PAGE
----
Carmelo Rivera, a business consultant, lives on St. Croix.

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Wednesday’s anti-Beal decision by Judge Alphonso Andrews, Jr. apparently was no surprise to many Crucians, who were aware of the Judge’s natural leanings. Throughout this court ordeal, many people remarked in the streets that the Judge was merely wasting the people’s time and that he was clearly biased against the project from the beginning. In other words, the Judge rendered the decision that virtually everyone (except this writer!) already knew he was going to make against the Beal Aerospace Project.
Personally, I do not know Judge Andrews, so I refrained all along from prejudging him and prayed for a favorable and wiser decision. As a pro-business and pro-jobs Virgin Islander -- (That’s my bias!), I am shocked and deeply disappointed at the Judge’s ruling in this case.
Nonetheless, now that the historic court case is over and the Judge has predictably blocked the building of a world headquarters and rocket assembly plant, it does not take rocket science (Pardon, the expression.) to figure out the unfortunate message that this decision will spell for the Virgin Islands. Here are some likely headlines to reverberate across the national
news wires in the days and years to come:
-- Financially troubled US Territory snubs nose at well-financed hi-tech aerospace company and hundreds of related business opportunities.
-- Hostile anti-business sentiments prevail in the economically depressed American Virgin Islands
-- Local judge oversteps role of the Legislature and issues permanent injunction despite flimsy and narrow arguments by a handful of vocal anti-business residents.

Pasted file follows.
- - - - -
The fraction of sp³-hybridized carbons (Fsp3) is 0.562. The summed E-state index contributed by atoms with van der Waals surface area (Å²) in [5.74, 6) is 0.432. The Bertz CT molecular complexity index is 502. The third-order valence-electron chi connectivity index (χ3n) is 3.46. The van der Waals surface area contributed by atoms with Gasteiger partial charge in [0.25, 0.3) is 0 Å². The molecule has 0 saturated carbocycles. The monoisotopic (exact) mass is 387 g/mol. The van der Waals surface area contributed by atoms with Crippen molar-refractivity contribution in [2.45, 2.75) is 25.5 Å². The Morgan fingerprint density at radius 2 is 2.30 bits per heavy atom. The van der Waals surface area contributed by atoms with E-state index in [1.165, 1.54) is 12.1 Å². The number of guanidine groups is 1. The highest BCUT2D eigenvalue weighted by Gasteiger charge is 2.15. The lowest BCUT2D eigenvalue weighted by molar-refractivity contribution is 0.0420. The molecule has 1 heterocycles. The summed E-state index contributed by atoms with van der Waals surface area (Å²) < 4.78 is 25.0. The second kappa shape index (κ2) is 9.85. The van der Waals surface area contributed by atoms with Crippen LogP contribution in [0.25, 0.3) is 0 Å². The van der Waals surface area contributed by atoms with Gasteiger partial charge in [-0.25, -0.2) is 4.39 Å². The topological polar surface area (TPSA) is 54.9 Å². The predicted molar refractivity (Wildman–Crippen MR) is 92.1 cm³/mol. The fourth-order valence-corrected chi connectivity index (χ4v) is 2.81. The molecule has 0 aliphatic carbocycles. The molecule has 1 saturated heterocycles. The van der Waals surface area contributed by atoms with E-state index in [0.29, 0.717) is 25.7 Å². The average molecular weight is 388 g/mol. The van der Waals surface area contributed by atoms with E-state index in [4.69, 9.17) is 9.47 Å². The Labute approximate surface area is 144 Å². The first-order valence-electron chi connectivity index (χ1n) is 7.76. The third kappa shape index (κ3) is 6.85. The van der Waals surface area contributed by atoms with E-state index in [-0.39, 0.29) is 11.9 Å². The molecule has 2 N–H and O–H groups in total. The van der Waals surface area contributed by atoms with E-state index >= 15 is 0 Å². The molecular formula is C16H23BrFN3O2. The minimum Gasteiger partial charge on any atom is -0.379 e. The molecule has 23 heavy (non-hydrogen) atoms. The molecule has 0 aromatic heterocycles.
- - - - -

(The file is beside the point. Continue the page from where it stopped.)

-- No growth status quo prevails in the Virgin Islands.
-- Virgin Islanders turn down multibillion-dollar aerospace industry and great opportunity to join the national wave of hi-tech jobs.
-- Lack of sensible economic and business policy in the Virgin Islands frustrates investors seeking strategic location in the US Caribbean Island.
The fact is that by Judge Andrews making this decision, the Virgin Islands lost in a big way. We shot ourselves in the foot one more time. And, who knows when this will end.
The question, in my mind, is what did these anti-Beal people win? That the court upheld a debatable and obscure principle of law at the expense of the greater good of the people? That the plaintiffs successfully fought off a corporate investor? That they kept good jobs away from the territory? That they denied themselves opportunities in a growing hi-tech industry? In perpetuity, they can now keep the old dilapidated buildings intact and contemplate the relics of the past. Are they going to continue to use the land -- that our bankrupt government cannot afford to maintain -- as an unofficial garbage dump? What in the world did they win? Whose interests did they protect?
Ironically in this week’s papers, there was a curious list of handouts to various charities and groups from another successful court fleecing of a major corporation. A St. Croix business opening date was scratched indefinitely until a government employee returns from vacation to clear the business name she revoked based on her narrow opinion. And on St. Thomas, a multi-million dollar hotel expansion project comes to a halt after questions were raised about the use of government land for development.
Then, as if in a quandary, we ask—why is the Virgin Islands losing economic ground to other places?
Meantime, until we develop a sensible approach and attitude towards business and economic development, we can all volunteer to count migratory birds and learn to make music with conch shells. By
the way, for fascinating bird watching at Great Pond, bring your own beverages. Binoculars are not necessary.
Carmelo Rivera, a business consultant, lives on St. Croix.